Despite BHS’s final closure last weekend, retail remains a vibrant and versatile industry as exciting newcomers emerge.

The demise of BHS has understandably hogged headlines and there has been an unwelcome side-effect on retail generally.

Notonthehighstreet does well against high street stores

Notonthehighstreet, a successful etailer and similar etailers continue to do well in the wake of high street store closures. The company recently won £21m of new investment

The industry has sometimes been characterised as one struggling – and often failing – to adapt to changing shopper habits.

While conditions may be challenging and uncertain, you don’t need to look far to see that retail remains a vibrant and versatile industry in which imaginative newcomers are replacing the less fleet of foot.

One example would be Notonthehighstreet, the etail marketplace that has just won £21m of new investment.

Tapping into a niche market

Founded a decade ago by entrepreneurs Sophie Cornish and Holly Tucker, it now generates annual sales of £158m and has achieved a compound growth rate of 135%.

“Whether it’s better restaurants in department stores or in-store experiences, retailers in general have opportunities to do more and win custom”

Notonthehighstreet’s growth holds lessons for other retailers.

Its range reflects the interest of a significant number of consumers who want distinctive and personalised, rather than generic, products.

That’s something evident across retail more widely, whether it’s locally sourced food on supermarket shelves or exclusive fashions in department stores, and it’s a trend others could make more of.

Similarly, there’s a bit of a feelgood factor involved in Notonthehighstreet, that comes from supporting the small companies that sell their lines through the marketplace.

Other retailers could benefit from this too. Even though such suppliers may represent a comparatively small proportion of goods sold, retailers could often better tell the stories of the businesses they help grow.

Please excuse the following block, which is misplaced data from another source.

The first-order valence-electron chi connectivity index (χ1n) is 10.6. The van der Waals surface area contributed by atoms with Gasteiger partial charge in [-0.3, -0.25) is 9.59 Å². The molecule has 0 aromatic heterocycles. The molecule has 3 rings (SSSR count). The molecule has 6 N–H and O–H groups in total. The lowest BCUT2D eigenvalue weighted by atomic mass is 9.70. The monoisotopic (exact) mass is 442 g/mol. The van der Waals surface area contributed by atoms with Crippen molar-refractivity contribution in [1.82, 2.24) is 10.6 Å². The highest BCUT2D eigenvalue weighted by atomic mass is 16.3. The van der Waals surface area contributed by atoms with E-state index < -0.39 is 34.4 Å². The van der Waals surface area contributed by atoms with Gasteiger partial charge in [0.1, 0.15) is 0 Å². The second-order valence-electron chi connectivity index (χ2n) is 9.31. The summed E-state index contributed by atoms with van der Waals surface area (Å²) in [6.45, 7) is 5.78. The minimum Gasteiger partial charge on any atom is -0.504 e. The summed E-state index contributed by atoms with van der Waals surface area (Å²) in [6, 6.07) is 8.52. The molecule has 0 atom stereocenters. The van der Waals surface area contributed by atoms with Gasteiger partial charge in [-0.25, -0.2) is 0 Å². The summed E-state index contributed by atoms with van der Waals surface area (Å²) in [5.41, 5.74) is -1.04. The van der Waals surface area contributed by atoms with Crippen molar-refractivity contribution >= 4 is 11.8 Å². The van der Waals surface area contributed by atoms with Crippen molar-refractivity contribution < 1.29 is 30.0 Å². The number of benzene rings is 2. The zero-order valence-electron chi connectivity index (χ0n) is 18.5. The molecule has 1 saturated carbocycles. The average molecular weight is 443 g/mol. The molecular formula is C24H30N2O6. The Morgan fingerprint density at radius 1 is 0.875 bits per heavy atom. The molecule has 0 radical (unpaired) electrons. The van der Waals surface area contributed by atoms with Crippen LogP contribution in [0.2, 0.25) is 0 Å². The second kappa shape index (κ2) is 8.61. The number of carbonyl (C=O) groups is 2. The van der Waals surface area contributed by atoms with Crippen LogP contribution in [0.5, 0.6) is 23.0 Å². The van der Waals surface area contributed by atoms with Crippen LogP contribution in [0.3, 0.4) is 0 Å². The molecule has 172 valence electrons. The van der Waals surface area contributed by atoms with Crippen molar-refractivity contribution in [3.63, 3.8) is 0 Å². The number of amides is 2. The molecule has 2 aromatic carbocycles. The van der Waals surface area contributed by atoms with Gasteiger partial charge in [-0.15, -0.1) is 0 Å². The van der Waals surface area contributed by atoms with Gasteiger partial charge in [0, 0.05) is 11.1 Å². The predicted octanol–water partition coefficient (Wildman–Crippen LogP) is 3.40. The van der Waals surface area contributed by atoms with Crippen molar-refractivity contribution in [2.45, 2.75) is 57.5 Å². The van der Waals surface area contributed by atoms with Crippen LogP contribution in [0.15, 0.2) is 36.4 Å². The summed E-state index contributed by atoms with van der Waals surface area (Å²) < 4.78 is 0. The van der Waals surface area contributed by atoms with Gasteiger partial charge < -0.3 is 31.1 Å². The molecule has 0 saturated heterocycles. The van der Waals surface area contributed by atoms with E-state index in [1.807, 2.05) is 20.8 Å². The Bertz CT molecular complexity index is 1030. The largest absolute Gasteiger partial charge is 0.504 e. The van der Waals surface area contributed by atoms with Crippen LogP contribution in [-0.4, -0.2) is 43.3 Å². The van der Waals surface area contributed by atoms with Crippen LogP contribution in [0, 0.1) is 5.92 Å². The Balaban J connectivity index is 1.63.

Worth noting too is how consumers’s rising interest in experience over ‘stuff’ is reflected in what they purchase from Notonthehighsteet.

Originality is key

‘Experiential gifts’, such as canal boat stays or cookery classes, are the etailer’s fastest growing category – typically in excess of 100% per year.

Whether it’s better restaurants in department stores or in-store experiences, retailers in general have opportunities to do more and win custom.

And there’s the growth of online marketplaces themselves. Earlier this year Amazon founder Jeff Bezos said that third-party sellers account for almost half of goods sold on the site – there are more than 70,000 such sellers.

Partnerships in one form or another are rising in importance in retail and there are opportunities for established groups either to provide a conduit to market for complementary businesses, or for themselves to sell through others – etailer Zalando, for instance, is becoming an important sales channel for SuperGroup.

Lastly, Notonthehighstreet shows the need for continuous investment. As Home Retail boss John Walden observed in his recent interview with Retail Week, ongoing investment is simply part of the retail entry-ticket these days, as the digital bar is continually raised.

Notonthehishstreet still does not make a profit, although last year its EBITDA loss was almost halved to £1.6m.

The etailer’s aim is to build a brand that will “captivate customers for decades to come”.

With a strengthened management team and retail industry veteran Darren Shapland as chairman, perhaps Notonthehighstreet will soon be seeking public rather than private investors and considering an IPO.